New York Times
February 15, 2005
The Republicans know the America they want, and they are not afraid to use any means to get there," Howard Dean said in accepting the chairmanship of the Democratic National Committee. "But there is something that this administration and the Republican Party are very afraid of. It is that we may actually begin fighting for what we believe."
Those words tell us what the selection of Mr. Dean means. It doesn't represent a turn to the left: Mr. Dean is squarely in the center of his party on issues like health care and national defense. Instead, Mr. Dean's political rejuvenation reflects the new ascendancy within the party of fighting moderates, the Democrats who believe that they must defend their principles aggressively against the right-wing radicals who have taken over Congress and the White House.
It was always absurd to call Mr. Dean a left-winger. Just ask the real left-wingers. During his presidential campaign, an article in the muckraking newsletter CounterPunch denounced him as a "Clintonesque Republicrat," someone who, as governor, tried "to balance the budget, even though Vermont is a state in which a balanced budget is not required."
Even on Iraq, many moderates, including moderate Republicans, quietly shared Mr. Dean's misgivings - which have been fully vindicated - about the march to war.
But Mr. Dean, of course, wasn't quiet. He frankly questioned the Bush administration's motives and honesty at a time when most Democrats believed that the prudent thing was to play along with the war party.
We'll never know whether Democrats would have done better over the past four years if they had taken a stronger stand against the right. But it's clear that the time for that sort of caution is past.
For one thing, there's no more room for illusions. In 2001 it was possible for some Democrats to convince themselves that President Bush's tax cuts were consistent with an agenda that was only moderately conservative. In 2002 it was possible for some Democrats to convince themselves that the push for war with Iraq was really about eliminating weapons of mass destruction.
But in 2005 it takes an act of willful blindness not to see that the Bush plan for Social Security is intended, in essence, to dismantle the most important achievement of the New Deal. The Republicans themselves say so: the push for privatization is following the playbook laid out in a 1983 Cato Journal article titled "A 'Leninist' Strategy," and in a White House memo declaring that "for the first time in six decades, the Social Security battle is one we can win - and in doing so, we can help transform the political and philosophical landscape of the country."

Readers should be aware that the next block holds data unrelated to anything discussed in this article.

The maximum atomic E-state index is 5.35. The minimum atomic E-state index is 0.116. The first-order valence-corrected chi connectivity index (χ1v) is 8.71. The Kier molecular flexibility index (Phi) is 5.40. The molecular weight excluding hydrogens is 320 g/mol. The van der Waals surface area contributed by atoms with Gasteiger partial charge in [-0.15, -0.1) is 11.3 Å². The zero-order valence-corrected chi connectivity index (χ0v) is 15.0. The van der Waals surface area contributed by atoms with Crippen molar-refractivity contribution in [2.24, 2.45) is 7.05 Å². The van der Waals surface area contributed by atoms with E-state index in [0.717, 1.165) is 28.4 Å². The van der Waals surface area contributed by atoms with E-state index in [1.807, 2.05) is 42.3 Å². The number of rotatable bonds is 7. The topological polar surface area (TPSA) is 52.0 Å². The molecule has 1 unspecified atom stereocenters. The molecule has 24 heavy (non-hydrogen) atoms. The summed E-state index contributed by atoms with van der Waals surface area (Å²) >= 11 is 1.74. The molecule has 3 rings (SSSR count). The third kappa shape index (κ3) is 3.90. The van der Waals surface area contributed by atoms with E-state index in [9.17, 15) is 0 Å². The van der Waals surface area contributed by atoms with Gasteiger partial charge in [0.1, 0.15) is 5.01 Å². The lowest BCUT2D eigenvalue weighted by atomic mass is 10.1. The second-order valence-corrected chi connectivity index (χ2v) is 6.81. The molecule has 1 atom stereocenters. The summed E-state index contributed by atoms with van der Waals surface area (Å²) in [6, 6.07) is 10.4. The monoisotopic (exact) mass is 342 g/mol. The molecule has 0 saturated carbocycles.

By refusing to be bullied into false bipartisanship on Social Security, Democrats have already scored a significant tactical victory. Just two months ago, TV pundits were ridiculing Harry Reid, the Senate minority leader, for denying that Social Security faces a crisis, and for rejecting outright the idea of diverting payroll taxes into private accounts. But now the Bush administration itself has dropped the crisis language, and admitted that private accounts would do nothing to improve the system's finances.
By standing firm against Mr. Bush's attempt to stampede the country into dismantling its most important social insurance program, Democrats like Mr. Reid, Nancy Pelosi, Dick Durbin and Barbara Boxer have, at a minimum, broken the administration's momentum, and quite possibly doomed its plan. The more time the news media spend examining the details of privatization, the worse it looks. And those Democrats have also given their party a demonstration of what it means to be an effective opposition.
In fact, by taking on Social Security, Mr. Bush gave the Democrats a chance to remember what they stand for, and why. Here's my favorite version, from another fighting moderate, Eliot Spitzer: "As President Bush embraces the ownership society and tries to claim that he is the one that is making it possible for the middle class to succeed and save and invest - well, I say to myself, no, that's not right; it is the Democratic Party historically that created the middle class."
For a while, Mr. Dean will be the public face of the Democrats, and the Republicans will try to portray him as the leftist he isn't. But Deanism isn't about turning to the left: it's about making a stand.